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Parents, it's time to spike the spank

  • 19 June 2018


It is an unpalatable truth for many Australians: smacking your child or grandchild is increasingly termed (or seen to lead to) family and domestic violence. Post-Rosie Batty, with the death of Luke at the hands of his abusive dad, more bystanders seem inclined to intervene.

I have older, conservative friends and family who will be rolling their eyes at this point. 'Equating a smack on the bum with child abuse is irresponsible,' is a kneejerk retort that I hear about this subject. The retort's often flavoured with a faint whiff of anti-intellectualism and suspicion towards experts.

If you are inclined to discount expert opinion from medicos, lawyers and criminologists, you could consider the evidence of your own eyes and ears. Observe the body language around you if a parent hits their kids in a public setting. A hush descends and tension increases — because, post-Royal Commission, violence against kids is more and more on the nose.

Still, spanking continues here and elsewhere. Across the world, according to UNICEF, six in ten children aged two to 14 get smacked. And, yes, hitting kids is still culturally acceptable in some Australian circles. Back in 2012, 70 per cent of Australians thought smacking was acceptable; 39.7 per cent of us believed smacking was a useful deterrent, while 36 per cent thought it should only be used in extreme situations.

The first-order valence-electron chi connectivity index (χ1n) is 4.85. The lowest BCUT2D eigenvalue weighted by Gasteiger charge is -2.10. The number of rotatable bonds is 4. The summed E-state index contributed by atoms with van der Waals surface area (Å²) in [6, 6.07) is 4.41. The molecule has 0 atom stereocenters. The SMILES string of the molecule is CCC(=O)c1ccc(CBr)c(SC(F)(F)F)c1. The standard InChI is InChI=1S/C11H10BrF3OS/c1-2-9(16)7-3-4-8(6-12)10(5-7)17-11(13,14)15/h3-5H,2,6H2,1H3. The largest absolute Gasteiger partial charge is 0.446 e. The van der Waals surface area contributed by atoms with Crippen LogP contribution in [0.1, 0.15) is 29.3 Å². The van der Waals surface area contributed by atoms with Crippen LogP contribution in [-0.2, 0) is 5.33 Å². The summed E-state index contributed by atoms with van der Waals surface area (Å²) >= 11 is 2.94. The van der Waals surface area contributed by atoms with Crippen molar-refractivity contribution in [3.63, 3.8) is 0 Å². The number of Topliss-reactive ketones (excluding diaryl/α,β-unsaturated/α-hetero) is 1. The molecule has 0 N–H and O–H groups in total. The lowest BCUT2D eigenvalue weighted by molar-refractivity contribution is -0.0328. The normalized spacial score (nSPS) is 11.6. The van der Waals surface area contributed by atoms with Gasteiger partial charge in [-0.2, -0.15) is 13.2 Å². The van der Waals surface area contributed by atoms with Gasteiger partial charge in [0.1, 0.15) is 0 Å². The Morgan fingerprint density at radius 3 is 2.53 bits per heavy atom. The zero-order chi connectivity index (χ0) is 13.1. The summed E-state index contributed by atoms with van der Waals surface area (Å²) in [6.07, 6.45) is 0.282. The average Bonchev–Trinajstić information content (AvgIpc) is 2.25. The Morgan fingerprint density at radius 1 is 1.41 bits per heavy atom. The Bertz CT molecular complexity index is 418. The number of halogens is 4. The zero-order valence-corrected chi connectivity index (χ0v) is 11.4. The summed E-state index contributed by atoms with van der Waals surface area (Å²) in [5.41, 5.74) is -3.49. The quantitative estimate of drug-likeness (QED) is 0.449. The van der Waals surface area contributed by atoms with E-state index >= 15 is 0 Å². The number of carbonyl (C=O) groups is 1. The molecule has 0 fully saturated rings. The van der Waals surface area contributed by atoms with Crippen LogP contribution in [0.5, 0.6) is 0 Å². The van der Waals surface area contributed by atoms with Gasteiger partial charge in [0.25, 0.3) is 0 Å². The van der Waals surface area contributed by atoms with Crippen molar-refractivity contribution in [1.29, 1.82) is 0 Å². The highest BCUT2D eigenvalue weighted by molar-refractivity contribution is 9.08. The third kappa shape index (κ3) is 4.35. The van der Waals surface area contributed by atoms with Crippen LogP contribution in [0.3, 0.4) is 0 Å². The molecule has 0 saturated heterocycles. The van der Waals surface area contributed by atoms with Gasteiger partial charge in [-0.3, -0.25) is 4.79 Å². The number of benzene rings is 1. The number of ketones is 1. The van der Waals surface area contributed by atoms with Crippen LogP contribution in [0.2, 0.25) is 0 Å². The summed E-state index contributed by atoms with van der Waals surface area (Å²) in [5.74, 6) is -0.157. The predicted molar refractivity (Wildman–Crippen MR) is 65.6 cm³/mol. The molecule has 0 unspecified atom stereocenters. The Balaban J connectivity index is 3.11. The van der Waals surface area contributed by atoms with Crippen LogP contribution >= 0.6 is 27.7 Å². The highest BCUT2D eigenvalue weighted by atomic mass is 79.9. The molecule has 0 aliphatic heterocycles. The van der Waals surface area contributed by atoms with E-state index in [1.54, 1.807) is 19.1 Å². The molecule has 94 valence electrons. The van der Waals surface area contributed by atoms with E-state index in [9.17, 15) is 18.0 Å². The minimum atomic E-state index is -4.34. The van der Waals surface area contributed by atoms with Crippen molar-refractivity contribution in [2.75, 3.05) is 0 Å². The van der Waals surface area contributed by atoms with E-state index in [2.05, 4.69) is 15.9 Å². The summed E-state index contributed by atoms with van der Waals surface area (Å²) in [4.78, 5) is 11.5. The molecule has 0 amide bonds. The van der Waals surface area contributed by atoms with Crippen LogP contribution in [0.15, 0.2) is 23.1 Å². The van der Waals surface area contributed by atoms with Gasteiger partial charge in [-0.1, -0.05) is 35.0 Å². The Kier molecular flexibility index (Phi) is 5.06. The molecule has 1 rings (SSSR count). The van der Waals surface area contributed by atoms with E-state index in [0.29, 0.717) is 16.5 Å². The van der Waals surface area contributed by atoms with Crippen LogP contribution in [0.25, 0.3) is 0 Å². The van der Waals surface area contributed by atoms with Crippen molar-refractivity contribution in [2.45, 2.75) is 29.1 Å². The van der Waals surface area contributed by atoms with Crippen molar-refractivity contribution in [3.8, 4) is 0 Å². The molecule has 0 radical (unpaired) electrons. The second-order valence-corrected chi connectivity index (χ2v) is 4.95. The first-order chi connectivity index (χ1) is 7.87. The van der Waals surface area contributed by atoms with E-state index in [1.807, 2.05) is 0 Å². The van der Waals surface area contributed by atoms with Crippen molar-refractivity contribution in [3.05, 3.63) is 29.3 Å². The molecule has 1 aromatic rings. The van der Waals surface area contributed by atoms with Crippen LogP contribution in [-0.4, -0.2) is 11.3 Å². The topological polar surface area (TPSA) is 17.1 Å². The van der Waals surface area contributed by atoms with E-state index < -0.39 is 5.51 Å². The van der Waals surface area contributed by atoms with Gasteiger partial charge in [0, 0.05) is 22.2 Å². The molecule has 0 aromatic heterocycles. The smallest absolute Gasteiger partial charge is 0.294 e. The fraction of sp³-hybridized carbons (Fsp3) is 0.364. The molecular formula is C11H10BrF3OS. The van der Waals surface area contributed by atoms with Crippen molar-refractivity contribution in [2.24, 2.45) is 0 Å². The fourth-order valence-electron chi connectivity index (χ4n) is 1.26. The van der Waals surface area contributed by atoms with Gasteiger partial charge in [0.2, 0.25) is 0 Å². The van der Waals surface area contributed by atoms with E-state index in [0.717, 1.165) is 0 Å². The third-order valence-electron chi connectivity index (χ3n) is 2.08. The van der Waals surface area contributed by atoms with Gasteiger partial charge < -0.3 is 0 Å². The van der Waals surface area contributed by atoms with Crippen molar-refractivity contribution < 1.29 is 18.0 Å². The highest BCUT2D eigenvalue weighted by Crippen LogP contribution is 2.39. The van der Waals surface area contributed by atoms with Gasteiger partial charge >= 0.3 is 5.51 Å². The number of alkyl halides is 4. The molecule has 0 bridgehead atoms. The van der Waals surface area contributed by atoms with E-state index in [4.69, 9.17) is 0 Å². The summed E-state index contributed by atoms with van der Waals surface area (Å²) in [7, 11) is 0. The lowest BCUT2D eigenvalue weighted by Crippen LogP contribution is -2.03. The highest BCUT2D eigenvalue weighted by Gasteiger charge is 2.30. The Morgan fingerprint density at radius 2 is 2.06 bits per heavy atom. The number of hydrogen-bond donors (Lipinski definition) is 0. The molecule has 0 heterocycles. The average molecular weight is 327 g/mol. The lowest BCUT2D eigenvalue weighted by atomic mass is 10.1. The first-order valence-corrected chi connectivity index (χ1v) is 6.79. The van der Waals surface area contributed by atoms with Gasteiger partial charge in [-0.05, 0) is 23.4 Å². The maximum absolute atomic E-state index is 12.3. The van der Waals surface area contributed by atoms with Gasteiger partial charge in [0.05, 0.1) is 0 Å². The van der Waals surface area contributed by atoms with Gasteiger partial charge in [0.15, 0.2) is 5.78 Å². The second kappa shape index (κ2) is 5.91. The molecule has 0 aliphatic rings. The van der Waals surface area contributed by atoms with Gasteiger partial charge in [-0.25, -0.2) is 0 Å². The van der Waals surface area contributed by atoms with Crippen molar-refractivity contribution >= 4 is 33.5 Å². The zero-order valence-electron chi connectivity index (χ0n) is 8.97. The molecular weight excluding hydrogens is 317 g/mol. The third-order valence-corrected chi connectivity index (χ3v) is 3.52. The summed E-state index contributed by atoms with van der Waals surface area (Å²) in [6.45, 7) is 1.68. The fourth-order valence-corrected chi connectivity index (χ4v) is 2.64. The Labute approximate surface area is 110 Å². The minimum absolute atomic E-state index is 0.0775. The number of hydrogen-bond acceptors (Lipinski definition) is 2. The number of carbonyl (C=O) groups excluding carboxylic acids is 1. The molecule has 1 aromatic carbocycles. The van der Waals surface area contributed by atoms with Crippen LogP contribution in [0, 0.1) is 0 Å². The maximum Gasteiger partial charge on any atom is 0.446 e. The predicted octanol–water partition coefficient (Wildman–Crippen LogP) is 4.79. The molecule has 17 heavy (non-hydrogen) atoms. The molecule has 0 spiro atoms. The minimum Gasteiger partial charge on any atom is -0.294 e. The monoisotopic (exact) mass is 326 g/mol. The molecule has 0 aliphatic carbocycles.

Clinical research, however, readily compares spanking with child abuse. One large study in the US Journal of Family Psychology found that spanking, defined as 'an open-handed hit on the arms, legs or backside' in response to bad behaviour, has similar effects on children as physical abuse.

Also disturbingly, a US study published last year in the Journal of Pediatrics showed that 68 per cent of adults surveyed who were smacked in childhood were more likely to be physically aggressive towards their partners as adults. That correlation between corporal punishment and 'dating violence', said senior author Jeff Temple, suggests causation.

'Parents are a child's first look at relationships and how conflicts are handled,' he said. 'Corporal punishment is communicating to children that violence is an acceptable means of changing behaviour.'


"Respect, love, and kindness are not qualities you can gain with the back of your hand."


Closer to home, a New South Wales study of child homicides committed between 1991-2005 (published online in 2009) concluded that 'more lives could be saved by measures that reduce the incidence of child abuse, including the prohibition of